At some point in their career every successful artist has had the conversation.
It’s the one that takes place with themselves, where they ask, ‘What am I here for?’, ‘What do I/we write and perform music to achieve?’.
The answers will be infinite of variation, the public and private monologues different, but before a note of Crawler was written, Joe Talbot and the rest of Idles had definitely had the conversation.
The Bristolians ascent has been built on hard work and a connection with their audience most would envy, whilst to some outside the circle they’ve been divisive figures. Much of their supposed polemic should be taught in schools and yet – music being music – the way these beliefs have been expressed has made detractors of those who should be peers.
It would’ve been easy to react directly to them, but the scale and power of their new album shows the quintet have looked at themselves instead, reevaluating purpose, seeking other truths.
It’s a shift with clear far-reaching implications, not least of which is that those initiates who boosted the group’s second album Joy As An Act of Resistance into the Top 5 may, as open minded as they’ve needed to be to date, find themselves looking hard for the white spaces amongst Crawler’s nihilistic abrasion.
Co-produced by Kenny Beats and guitarist/exotic dancer Mark Bowen, its theme is exploration; musically, lyrically, emotionally. Bowen and Talbot felt at the outset that Idles Version X had made itself redundant, drained of ideas. With repetition viewed as a proxy for slow creative death, this is the result.
Its centerpiece is The Beachland Ballroom, a track of raw-boned soul which stoically draws a line back to the toughness of the movement’s original sound, birthed more than half a century ago, a bastard child of gospel and the blues.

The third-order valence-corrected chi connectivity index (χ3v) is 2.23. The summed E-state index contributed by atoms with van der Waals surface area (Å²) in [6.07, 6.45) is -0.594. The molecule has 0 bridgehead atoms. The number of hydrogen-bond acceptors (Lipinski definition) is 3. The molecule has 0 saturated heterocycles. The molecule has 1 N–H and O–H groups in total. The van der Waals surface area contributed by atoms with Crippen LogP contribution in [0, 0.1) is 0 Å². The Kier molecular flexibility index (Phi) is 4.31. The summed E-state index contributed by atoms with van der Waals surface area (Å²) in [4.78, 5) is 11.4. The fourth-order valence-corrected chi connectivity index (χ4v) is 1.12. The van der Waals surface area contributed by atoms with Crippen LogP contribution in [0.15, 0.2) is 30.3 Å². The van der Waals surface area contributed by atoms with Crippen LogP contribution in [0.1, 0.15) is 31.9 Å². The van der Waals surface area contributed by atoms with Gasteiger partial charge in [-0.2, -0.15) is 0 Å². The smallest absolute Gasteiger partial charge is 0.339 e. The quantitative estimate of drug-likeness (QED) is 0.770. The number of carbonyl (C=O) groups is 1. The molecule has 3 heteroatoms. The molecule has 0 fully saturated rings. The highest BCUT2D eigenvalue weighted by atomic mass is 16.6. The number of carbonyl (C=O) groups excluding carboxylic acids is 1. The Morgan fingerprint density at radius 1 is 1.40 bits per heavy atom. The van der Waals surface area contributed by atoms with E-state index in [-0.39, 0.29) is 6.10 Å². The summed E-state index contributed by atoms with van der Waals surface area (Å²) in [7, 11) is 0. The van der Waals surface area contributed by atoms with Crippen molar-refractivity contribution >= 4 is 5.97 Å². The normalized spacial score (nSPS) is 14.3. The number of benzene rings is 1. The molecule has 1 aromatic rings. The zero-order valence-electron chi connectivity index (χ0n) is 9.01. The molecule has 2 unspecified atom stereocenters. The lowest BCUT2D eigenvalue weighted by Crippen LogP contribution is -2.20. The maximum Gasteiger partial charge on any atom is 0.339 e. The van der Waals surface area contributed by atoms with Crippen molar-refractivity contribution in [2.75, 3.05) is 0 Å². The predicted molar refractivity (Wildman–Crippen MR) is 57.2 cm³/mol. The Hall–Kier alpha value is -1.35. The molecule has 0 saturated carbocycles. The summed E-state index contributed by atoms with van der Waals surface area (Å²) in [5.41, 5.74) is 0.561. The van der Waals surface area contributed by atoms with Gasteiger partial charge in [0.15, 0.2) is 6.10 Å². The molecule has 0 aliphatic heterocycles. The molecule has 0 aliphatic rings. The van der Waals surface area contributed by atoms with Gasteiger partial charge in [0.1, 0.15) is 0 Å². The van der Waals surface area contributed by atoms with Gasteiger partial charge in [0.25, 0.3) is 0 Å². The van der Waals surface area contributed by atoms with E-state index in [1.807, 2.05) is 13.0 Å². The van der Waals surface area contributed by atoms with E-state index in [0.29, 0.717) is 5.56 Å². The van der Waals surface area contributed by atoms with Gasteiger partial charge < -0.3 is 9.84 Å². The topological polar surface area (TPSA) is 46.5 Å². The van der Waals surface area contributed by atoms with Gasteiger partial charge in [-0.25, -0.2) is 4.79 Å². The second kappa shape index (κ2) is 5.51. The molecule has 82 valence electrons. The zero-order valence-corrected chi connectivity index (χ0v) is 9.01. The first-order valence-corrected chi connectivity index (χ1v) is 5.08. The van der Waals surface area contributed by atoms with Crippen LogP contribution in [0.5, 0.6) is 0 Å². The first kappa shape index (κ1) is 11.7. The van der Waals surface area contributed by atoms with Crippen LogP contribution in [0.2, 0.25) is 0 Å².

Bowen has confessed he never knew Talbot could sing in this mode beyond mirror-hogging aspiration, but it serves as an unrepentant marker for their new ambitions. The pulsing synths of opener MTT420 go almost as far, sketching a dark halo as his detached whisper recounts a near miss with a motorcyclist whilst high.
Eventually the listener comes to realise that man in the mirror’s real face can only be seen from this perspective; he’s the same one haunting When The Lights Come Up, an embodiment of the parasitical relationship between a user and their excuses.
Compromise in this new realm is even more anathema. In prose there’s an honesty so adjacent you can almost smell its breath: The Wheel opens with Talbot recalling a maternal plea by his ten-year-old self (‘I got on my knees/And I begged my mother/with a bottle in one hand/It’s one or the other’), whilst the rabid post-punk of Crawl! deals with addictions of his own (‘Damn I’m feeling good/said the liar to the congregation’).
Other subjects are less and more familiar in equal measure. Manically awkward, The New Sensation deals tangentially with gecko-like Prime Minister in waiting Rishi Sunak, whilst a thirty-second power violent blast in Wizz gleefully contains non-secateurs cadged from a former dealer’s texts.
There are fascinating outliers too. Probably to be lost amongst the torrent, the near beatless, introvert breaths of Progress are a truly striking departure; its progressivity in fact is such that had it been introduced as a Radiohead track few would’ve questioned its authenticity.
Ultimately Crawler is an experimental album. A hard album. An uncompromising album. It’s correct to say that these adjectives have all been used to describe Idles and their music before, but if Ultra Mono was a waypoint, there’s a feeling of destination here; at the fourth attempt you sense this is the record they set out to write more than half-a-decade ago.
Operating on their terms, this is a band who are the same old misfits but now with one foot in a totally different grave. It’s sonic proof that, once you’ve had the conversation, you can’t ever go back to what you used to call home again.